The bosses watched them play and the media heard them talk. On both counts, pro basketball hopefuls Corey Hawkins and Mikh McKinney passed their tests Friday, their first high-profile stop back in town since tearing it up in college for UC Davis and Sacramento State.
Validation on their performances in the workout came from Vlade Divac, vice president of basketball and franchise operations and, increasingly, the face of the Kings.
“Hawk is a good shooter, and he understands basketball very well,” Divac told reporters about Hawkins. “You see he is passing the ball very well. I think he can be part of the NBA.”
As for McKinney, “Mikh is a great shooter,” Divac said. “He is doing very well, with those threes. He’s got to be a little bit stronger, but shooting wise, he’s ready.”
Kings officials didn’t raise the curtains for media until workouts were nearly finished. But anybody who watched them at UC Davis and Sac State already knows their games.
Hawkins, the Big West Conference Player of the Year, earned honorable mention All-America honors from The Associated Press, thanks to a 20.9 scoring average and solid overall play. McKinney made the Big Sky Conference first team. They led their teams to their best regular seasons ever at the NCAA Division I level.
It was Hawkins’ third workout for an NBA team; he’s already showed his stuff in Philadelphia and Dallas. He has looks coming up in Los Angeles, Portland, Oakland, Phoenix, Memphis, Salt Lake City, Washington, Boston and Cleveland. He expects to play in the NBA summer league, and he thinks he’s got a chance in the draft as a late second-rounder.
“It only takes one team to like you,” he told the media scrum.
They worked him hard Friday, but Hawkins, a 6-foot-3 guard, said he had a great time being around the other guys in the group – Charles Jackson of Tennessee Tech and Grant High School, Will Davis II of UC Irvine and Sacramento High School, Shaquielle McKissic of Arizona State and Alan Williams of UC Santa Barbara, as well as McKinney. Hawkins liked the way he played and felt he shot well.
“I just think my game translates,” said Hawkins, son of former NBA player Hersey. “I’m very unselfish. I couldn’t care less about scoring. I don’t take a ton of shots, even in college. I’m a great team player. The thing I have to do is give the team morale and confidence and just be a great locker room guy. I get along great with everybody.”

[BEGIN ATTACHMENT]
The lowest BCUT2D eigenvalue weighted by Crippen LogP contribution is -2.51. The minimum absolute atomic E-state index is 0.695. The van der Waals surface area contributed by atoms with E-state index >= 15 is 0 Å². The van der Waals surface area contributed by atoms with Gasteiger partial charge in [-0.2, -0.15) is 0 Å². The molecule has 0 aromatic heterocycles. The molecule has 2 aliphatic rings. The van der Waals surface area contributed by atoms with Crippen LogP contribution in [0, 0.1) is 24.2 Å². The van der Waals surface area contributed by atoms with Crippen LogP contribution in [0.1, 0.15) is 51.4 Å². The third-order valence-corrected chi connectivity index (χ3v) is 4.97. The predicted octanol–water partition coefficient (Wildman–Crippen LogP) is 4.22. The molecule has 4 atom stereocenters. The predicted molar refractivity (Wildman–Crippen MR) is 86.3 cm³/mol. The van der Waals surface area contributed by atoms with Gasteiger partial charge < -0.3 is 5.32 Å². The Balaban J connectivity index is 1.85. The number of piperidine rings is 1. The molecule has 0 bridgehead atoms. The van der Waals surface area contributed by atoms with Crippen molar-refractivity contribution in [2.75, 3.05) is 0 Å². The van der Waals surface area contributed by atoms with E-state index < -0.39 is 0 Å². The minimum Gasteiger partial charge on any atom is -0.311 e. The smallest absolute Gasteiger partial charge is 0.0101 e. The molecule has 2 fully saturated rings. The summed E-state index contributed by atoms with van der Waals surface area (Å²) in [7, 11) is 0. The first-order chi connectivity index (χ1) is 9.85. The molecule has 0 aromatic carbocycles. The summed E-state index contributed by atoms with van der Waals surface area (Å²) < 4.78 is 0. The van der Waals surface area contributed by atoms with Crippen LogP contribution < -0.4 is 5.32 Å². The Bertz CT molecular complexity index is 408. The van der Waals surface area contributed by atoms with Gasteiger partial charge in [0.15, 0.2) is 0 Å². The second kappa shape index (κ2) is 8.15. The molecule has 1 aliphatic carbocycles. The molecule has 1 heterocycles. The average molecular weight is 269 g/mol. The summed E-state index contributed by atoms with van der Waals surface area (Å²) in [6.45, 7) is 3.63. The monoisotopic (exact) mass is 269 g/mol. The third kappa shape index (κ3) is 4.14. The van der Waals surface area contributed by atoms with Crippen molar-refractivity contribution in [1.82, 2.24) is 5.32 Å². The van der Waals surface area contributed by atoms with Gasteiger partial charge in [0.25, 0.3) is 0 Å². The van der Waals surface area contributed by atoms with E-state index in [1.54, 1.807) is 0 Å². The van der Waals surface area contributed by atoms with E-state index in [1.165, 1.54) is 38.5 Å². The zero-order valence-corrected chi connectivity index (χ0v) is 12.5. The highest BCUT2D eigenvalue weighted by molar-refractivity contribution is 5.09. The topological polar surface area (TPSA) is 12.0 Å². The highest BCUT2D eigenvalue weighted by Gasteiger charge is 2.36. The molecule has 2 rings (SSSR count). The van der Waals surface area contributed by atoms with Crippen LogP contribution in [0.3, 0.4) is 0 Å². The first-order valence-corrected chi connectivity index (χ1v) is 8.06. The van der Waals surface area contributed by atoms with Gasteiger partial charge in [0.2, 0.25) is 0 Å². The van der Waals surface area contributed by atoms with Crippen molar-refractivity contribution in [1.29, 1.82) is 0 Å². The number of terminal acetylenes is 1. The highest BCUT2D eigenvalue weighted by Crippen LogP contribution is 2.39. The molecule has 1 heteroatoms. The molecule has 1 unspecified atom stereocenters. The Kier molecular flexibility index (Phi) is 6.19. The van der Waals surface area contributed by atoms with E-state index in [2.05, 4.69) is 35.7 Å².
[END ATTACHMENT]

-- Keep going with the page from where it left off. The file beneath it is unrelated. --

McKinney, a 6-1 shooter, also liked the way his first workout for the pros went. He’s on tap for audiences with Golden State and Philly, and he also hopes for a summer-league shot.
“The goal is just to show what I can do best,” McKinney said. “The rest will come. It’s out of your hands after you step off the court.”
McKinney, whose last name rhymes with skinny, nearly disappears when he turns sideways. He only weighs 170 pounds, which may not be enough to ward off hounding NBA players like Tony Allen. In-N-Out was around the corner on Del Paso Road, but McKinney disdains the Double-Double.
“I don’t want to be unhealthy and put on too much weight at once,” McKinney said. “But definitely, that is one of my biggest projects right now, is to gain weight.
“You’ve just got to stay on the nutrition. You want to give the engine good oil.”
Divac said Friday’s workout served as outreach to locals to let them know anything’s possible. Play for UC Davis, play for Sac State, play high school ball here and go to college somewhere else, play well there – you might get a workout with the Kings. You might get a chance in the summer league or with the Kings’ Development League team in Reno.
“The Kings are representing the community and the town, so our first step is always going to be to bring those kids to work out for us,” he said.
Divac offered no insight into the draft.
“We’re looking for good players,” he said, preferably a shooting guard or a small forward or a power forward, although they wouldn’t overlook a point guard or a center, which just about covers everything.
As for Friday’s collection, the first name Divac mentioned when asked if anybody jumped out at him was McKissic. At 6-5, 200 pounds, he averaged 12.4 points, 4.7 rebounds and 1.6 steals for the Sun Devils last season.
McKissic also did a little time for burglary in Seattle when he was 19. But last year he told the paper there he has since grown up from a rough upbringing.
Divac called the group over when the workout ended.
“I asked if they finished school, to make sure that they finish school,” he said. “As time goes by, it’s very important for their lives. I told them to stay positive. Sometimes things work out their way, sometimes not. Just be positive, work hard, and believe in what you can do.”